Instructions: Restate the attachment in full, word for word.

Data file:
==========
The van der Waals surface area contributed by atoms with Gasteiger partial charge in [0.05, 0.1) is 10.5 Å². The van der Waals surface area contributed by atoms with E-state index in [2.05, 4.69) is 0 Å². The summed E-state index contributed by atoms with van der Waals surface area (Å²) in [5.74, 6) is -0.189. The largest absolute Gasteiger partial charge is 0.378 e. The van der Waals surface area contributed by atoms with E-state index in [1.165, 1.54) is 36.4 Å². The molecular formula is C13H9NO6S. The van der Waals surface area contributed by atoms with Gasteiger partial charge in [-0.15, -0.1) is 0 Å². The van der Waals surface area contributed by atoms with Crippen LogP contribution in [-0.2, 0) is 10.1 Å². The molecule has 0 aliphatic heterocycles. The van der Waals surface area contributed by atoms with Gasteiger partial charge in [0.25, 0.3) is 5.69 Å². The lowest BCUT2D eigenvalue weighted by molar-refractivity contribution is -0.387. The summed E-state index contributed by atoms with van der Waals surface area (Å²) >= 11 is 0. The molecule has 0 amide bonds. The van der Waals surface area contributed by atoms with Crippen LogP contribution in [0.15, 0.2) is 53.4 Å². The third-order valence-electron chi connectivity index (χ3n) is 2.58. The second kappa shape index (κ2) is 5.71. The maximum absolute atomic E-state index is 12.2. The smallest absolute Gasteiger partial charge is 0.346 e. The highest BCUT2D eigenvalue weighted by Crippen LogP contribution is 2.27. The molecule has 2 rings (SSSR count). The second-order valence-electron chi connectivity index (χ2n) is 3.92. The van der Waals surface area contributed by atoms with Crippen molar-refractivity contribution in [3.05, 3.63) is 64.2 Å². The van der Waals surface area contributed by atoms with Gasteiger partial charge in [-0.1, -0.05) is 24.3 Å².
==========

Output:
The van der Waals surface area contributed by atoms with Gasteiger partial charge in [0.05, 0.1) is 10.5 Å². The van der Waals surface area contributed by atoms with E-state index in [2.05, 4.69) is 0 Å². The summed E-state index contributed by atoms with van der Waals surface area (Å²) in [5.74, 6) is -0.189. The largest absolute Gasteiger partial charge is 0.378 e. The van der Waals surface area contributed by atoms with E-state index in [1.165, 1.54) is 36.4 Å². The molecular formula is C13H9NO6S. The van der Waals surface area contributed by atoms with Gasteiger partial charge in [-0.15, -0.1) is 0 Å². The van der Waals surface area contributed by atoms with Crippen LogP contribution in [-0.2, 0) is 10.1 Å². The molecule has 0 aliphatic heterocycles. The van der Waals surface area contributed by atoms with Gasteiger partial charge in [0.25, 0.3) is 5.69 Å². The lowest BCUT2D eigenvalue weighted by molar-refractivity contribution is -0.387. The summed E-state index contributed by atoms with van der Waals surface area (Å²) >= 11 is 0. The molecule has 0 amide bonds. The van der Waals surface area contributed by atoms with Crippen LogP contribution in [0.15, 0.2) is 53.4 Å². The third-order valence-electron chi connectivity index (χ3n) is 2.58. The second kappa shape index (κ2) is 5.71. The maximum absolute atomic E-state index is 12.2. The smallest absolute Gasteiger partial charge is 0.346 e. The highest BCUT2D eigenvalue weighted by Crippen LogP contribution is 2.27. The molecule has 2 rings (SSSR count). The second-order valence-electron chi connectivity index (χ2n) is 3.92. The van der Waals surface area contributed by atoms with Crippen molar-refractivity contribution in [3.05, 3.63) is 64.2 Å². The van der Waals surface area contributed by atoms with Gasteiger partial charge in [-0.1, -0.05) is 24.3 Å².